Share This Page

WCCC chief announces retirement timeline

| Thursday, June 27, 2013, 12:01 a.m.

Westmoreland County Community College President Daniel Obara told trustees Wednesday night that he will retire next summer when his contract with the college ends.

Obara, 70, of Hempfield, was hired in 1996 as vice president of academic affairs and student services. He was named president of the college that enrolls more than 6,000 students in April 2009, succeeding former president Steven Ender.

Obara said retiring next June makes sense because WCCC will be finishing two construction projects — a new campus in Latrobe and an Advanced Technology Center at the former Sony plant in East Huntingdon — as well as completing a periodic accreditation and a major fundraising campaign.

“It's going to be a very appropriate time for new leadership to come in,” Obara said after the monthly meeting. “When the board extended my contract two years ago, I asked them just to extend it those two years rather than three years so that we would have this period where I think it's going to be very favorable for the college to transition to new leadership.”

Obara said he and his wife plan to stay in the area, golfing, kayaking and biking on local trails. He said they plan to travel to visit their grandchildren.

Professor Mike Hricik, president of WCCC's professional association, congratulated Obara at the meeting, calling him a “great friend of the faculty” and noting Obara can still drop and do 100 push-ups.

Reflecting on his years at the school, Obara said graduations have been a highlight.

“The thing that is always most gratifying to me is seeing our students graduate at commencement ... and having the knowledge that we've been part of that in some way to enable students to transition to much more productive lives,” Obara said.

In other business, college trustees approved a $38.7 million operating budget and a $7.05 million capital budget for the fiscal year that begins July 1. Trustees gave the budget that includes 3-percent raises to administrators, staff and coaches and increases college spending about $330,600 preliminary approval last month.

Trustees also approved construction contracts for the Latrobe Center totaling nearly $8.5 million, about $1.5 million above original projections, and for the Advanced Technology Center totaling about $9.4 million, about $1 million below initial estimates.

The board also hired James J. Lutz, of Hempfield, to a newly created position of director of purchasing at an annual salary of $54,799. Lutz holds a bachelor's degree from the University of Pittsburgh and a purchasing management certificate from Penn State University.

He previously worked as purchasing manager for Hygienic Corp./Performance Health Inc. in Export and Akron, Ohio.

Kari Andren is a staff writer for Trib Total Media. She can be reached at 724-850-2856 or kandren@tribweb.com.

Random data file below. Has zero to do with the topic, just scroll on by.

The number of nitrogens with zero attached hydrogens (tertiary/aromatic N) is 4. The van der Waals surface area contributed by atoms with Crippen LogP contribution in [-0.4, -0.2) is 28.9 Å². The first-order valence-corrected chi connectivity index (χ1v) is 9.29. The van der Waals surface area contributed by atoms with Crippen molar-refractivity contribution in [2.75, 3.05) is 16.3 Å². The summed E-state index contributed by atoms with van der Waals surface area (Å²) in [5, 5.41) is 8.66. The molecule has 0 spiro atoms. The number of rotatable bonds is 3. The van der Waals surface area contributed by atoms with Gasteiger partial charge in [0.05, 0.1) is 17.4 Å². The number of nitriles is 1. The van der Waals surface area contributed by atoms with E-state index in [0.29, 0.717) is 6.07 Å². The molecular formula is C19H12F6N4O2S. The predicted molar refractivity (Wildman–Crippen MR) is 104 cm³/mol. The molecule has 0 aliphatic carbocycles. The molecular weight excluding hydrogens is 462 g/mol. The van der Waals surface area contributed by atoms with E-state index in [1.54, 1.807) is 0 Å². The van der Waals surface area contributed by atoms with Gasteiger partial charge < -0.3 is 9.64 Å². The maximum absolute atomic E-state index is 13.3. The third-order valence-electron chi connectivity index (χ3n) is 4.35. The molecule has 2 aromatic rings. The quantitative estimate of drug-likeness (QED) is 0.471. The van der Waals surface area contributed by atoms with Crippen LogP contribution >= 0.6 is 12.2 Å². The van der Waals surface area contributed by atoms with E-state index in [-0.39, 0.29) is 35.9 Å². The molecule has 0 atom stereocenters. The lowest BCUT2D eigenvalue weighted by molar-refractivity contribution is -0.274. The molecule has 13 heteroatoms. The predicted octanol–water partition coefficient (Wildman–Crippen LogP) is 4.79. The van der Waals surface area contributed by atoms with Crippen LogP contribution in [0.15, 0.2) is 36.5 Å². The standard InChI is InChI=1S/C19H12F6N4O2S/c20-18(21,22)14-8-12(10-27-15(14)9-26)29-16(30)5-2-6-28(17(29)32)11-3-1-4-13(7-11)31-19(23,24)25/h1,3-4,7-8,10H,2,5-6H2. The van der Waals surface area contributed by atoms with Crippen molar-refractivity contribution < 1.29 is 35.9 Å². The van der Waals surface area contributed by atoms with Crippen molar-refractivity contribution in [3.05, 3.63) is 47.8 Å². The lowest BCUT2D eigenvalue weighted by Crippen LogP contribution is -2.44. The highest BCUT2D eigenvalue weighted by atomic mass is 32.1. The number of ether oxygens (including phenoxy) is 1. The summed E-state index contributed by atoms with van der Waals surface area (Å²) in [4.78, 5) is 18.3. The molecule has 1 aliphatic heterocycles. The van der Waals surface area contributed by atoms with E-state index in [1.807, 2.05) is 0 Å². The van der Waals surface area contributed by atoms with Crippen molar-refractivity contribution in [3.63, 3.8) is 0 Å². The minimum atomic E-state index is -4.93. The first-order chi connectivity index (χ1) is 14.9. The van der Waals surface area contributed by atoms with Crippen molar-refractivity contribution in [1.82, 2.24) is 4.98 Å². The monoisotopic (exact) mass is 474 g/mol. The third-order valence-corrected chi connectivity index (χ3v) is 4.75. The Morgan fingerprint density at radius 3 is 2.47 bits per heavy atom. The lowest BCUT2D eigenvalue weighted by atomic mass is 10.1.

TribLIVE commenting policy

You are solely responsible for your comments and by using TribLive.com you agree to our Terms of Service.

We moderate comments. Our goal is to provide substantive commentary for a general readership. By screening submissions, we provide a space where readers can share intelligent and informed commentary that enhances the quality of our news and information.

While most comments will be posted if they are on-topic and not abusive, moderating decisions are subjective. We will make them as carefully and consistently as we can. Because of the volume of reader comments, we cannot review individual moderation decisions with readers.

We value thoughtful comments representing a range of views that make their point quickly and politely. We make an effort to protect discussions from repeated comments either by the same reader or different readers

We follow the same standards for taste as the daily newspaper. A few things we won't tolerate: personal attacks, obscenity, vulgarity, profanity (including expletives and letters followed by dashes), commercial promotion, impersonations, incoherence, proselytizing and SHOUTING. Don't include URLs to Web sites.

We do not edit comments. They are either approved or deleted. We reserve the right to edit a comment that is quoted or excerpted in an article. In this case, we may fix spelling and punctuation.

We welcome strong opinions and criticism of our work, but we don't want comments to become bogged down with discussions of our policies and we will moderate accordingly.

We appreciate it when readers and people quoted in articles or blog posts point out errors of fact or emphasis and will investigate all assertions. But these suggestions should be sent via e-mail. To avoid distracting other readers, we won't publish comments that suggest a correction. Instead, corrections will be made in a blog post or in an article.